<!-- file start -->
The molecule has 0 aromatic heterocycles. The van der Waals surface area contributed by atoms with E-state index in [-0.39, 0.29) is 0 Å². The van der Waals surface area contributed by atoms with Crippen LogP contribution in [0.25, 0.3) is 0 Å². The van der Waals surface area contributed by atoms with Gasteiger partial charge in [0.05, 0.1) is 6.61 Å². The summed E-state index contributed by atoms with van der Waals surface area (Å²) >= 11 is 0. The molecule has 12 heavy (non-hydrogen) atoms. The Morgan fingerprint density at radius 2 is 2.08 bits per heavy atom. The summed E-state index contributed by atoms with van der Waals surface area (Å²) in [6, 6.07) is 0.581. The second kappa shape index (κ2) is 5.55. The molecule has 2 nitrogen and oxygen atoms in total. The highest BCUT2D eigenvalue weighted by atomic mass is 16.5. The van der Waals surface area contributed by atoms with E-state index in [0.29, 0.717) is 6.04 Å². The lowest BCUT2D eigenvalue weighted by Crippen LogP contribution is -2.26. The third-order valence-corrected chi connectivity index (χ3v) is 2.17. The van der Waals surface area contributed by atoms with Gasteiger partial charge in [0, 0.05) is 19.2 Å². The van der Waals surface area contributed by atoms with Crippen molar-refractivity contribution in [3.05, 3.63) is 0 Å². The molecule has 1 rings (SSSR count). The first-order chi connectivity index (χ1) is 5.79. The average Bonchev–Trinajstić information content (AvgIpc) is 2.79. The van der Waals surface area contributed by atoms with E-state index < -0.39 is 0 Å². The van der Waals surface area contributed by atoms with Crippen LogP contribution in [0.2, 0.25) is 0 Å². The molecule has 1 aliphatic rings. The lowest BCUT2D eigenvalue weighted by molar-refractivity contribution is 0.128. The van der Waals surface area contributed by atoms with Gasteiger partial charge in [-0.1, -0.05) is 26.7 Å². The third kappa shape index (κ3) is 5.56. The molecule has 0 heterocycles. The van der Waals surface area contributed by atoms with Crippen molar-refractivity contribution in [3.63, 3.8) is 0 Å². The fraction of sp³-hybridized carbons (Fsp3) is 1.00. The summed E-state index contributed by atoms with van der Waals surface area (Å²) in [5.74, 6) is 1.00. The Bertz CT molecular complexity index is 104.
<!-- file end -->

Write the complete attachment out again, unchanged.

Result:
The molecule has 0 aromatic heterocycles. The van der Waals surface area contributed by atoms with E-state index in [-0.39, 0.29) is 0 Å². The van der Waals surface area contributed by atoms with Crippen LogP contribution in [0.25, 0.3) is 0 Å². The van der Waals surface area contributed by atoms with Gasteiger partial charge in [0.05, 0.1) is 6.61 Å². The summed E-state index contributed by atoms with van der Waals surface area (Å²) >= 11 is 0. The molecule has 12 heavy (non-hydrogen) atoms. The Morgan fingerprint density at radius 2 is 2.08 bits per heavy atom. The summed E-state index contributed by atoms with van der Waals surface area (Å²) in [6, 6.07) is 0.581. The second kappa shape index (κ2) is 5.55. The molecule has 2 nitrogen and oxygen atoms in total. The highest BCUT2D eigenvalue weighted by atomic mass is 16.5. The van der Waals surface area contributed by atoms with E-state index in [0.29, 0.717) is 6.04 Å². The lowest BCUT2D eigenvalue weighted by Crippen LogP contribution is -2.26. The third-order valence-corrected chi connectivity index (χ3v) is 2.17. The van der Waals surface area contributed by atoms with Gasteiger partial charge in [0, 0.05) is 19.2 Å². The van der Waals surface area contributed by atoms with Crippen molar-refractivity contribution in [3.05, 3.63) is 0 Å². The molecule has 1 rings (SSSR count). The first-order chi connectivity index (χ1) is 5.79. The average Bonchev–Trinajstić information content (AvgIpc) is 2.79. The van der Waals surface area contributed by atoms with E-state index < -0.39 is 0 Å². The van der Waals surface area contributed by atoms with Crippen LogP contribution in [0.2, 0.25) is 0 Å². The molecule has 1 aliphatic rings. The lowest BCUT2D eigenvalue weighted by molar-refractivity contribution is 0.128. The van der Waals surface area contributed by atoms with Gasteiger partial charge in [-0.1, -0.05) is 26.7 Å². The third kappa shape index (κ3) is 5.56. The molecule has 0 heterocycles. The van der Waals surface area contributed by atoms with Crippen molar-refractivity contribution in [3.63, 3.8) is 0 Å². The fraction of sp³-hybridized carbons (Fsp3) is 1.00. The summed E-state index contributed by atoms with van der Waals surface area (Å²) in [5.74, 6) is 1.00. The Bertz CT molecular complexity index is 104.